Upgrade Bootloader from 1.0.1 to 1.0.16

  • Erasing Flash (estimated 6 seconds)
  • Writing to Flash (estimated 41 seconds)
  • Checking Boot loader integrity (estimated 2 seconds)
  • Total: 49 seconds

Upgrading FPGA from rev 1.3 to rev 1.7

  • Upgrade takes about 75 seconds to complete

Upgrading Env from rev 1.6 to rev 1.8

  • Upgrade takes about 4 seconds to complete

Upgrading USB from rev 1.27 to rev 2.2

  • Upgrade takes about 11 seconds to complete

Upgrade OFD from version WLCNG OFD 0.8.1 to WLCNG OFD 0.9.28

  • Erasing Flash (estimated 24 seconds)
  • Writing to flash (estimated 111 seconds)
  • Total: 135 seconds

Upgrade Field Recovery Image from version to

  • Erasing Flash (estimated 49 seconds)
  • Writing to flash (estimated 716 seconds)
  • Total: 765 seconds

Yes, you read that correctly – the Field Recovery Image takes a whopping 13 minutes to execute! Of interest to those of you that use the USB serial console built into the WLC is the fact that the USB update will flat out break your session. Once you kick off that particular update, you should suspend you session and wait for it to complete. The kicker of course is that you won’t know since you don’t have a console session. The lesson here is that while it is possible to perform these updates using the USB console, you’ll not regret preferring the good old fashioned RJ-45 console cable method.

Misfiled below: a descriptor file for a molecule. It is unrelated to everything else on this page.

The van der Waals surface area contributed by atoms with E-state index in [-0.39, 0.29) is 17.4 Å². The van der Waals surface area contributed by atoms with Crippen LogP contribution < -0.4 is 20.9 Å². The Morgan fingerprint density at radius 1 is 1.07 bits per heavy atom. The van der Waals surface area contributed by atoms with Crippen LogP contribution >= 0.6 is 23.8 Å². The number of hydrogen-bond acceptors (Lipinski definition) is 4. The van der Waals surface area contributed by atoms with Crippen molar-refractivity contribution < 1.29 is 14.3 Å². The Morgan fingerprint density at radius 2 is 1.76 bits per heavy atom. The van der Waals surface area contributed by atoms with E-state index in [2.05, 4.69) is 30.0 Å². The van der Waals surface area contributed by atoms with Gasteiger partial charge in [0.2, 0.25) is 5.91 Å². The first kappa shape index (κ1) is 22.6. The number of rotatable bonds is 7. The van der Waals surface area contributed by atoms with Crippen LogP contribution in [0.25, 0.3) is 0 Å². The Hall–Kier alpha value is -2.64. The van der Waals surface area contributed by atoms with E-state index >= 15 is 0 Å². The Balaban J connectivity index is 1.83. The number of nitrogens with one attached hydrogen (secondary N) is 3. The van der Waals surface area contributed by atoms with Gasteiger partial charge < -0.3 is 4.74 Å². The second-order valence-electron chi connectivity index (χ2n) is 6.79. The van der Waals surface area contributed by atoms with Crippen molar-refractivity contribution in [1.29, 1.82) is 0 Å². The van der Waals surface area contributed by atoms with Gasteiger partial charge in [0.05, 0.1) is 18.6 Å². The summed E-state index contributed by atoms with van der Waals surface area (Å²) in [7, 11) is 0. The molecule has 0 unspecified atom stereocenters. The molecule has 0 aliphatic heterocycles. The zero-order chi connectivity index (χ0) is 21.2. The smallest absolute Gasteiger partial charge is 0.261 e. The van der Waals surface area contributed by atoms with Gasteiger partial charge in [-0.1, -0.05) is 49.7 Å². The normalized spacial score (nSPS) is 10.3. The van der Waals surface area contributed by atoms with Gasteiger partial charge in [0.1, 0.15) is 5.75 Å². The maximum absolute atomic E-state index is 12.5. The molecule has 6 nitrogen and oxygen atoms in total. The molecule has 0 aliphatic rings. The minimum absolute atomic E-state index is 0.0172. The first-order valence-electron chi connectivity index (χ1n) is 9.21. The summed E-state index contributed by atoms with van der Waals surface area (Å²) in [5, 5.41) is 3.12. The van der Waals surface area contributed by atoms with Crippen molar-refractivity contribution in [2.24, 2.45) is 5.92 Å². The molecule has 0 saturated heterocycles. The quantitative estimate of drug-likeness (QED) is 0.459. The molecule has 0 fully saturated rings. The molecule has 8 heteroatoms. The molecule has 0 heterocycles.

If you happen to miss an update and have to reapply the image, you’ll notice that the FUS image will proactively check to see if the updates have been applied already:


Checking for Bootloader upgrade

Bootloader upgrade …

Bootloader 1.0.16 is up to date.


Checking for FPGA upgrade

FPGA upgrade …

FPGA image is up to date

It will perform this check for all components, but when it gets to the Field Recovery Image, it will actually ask you if you want to re-apply it: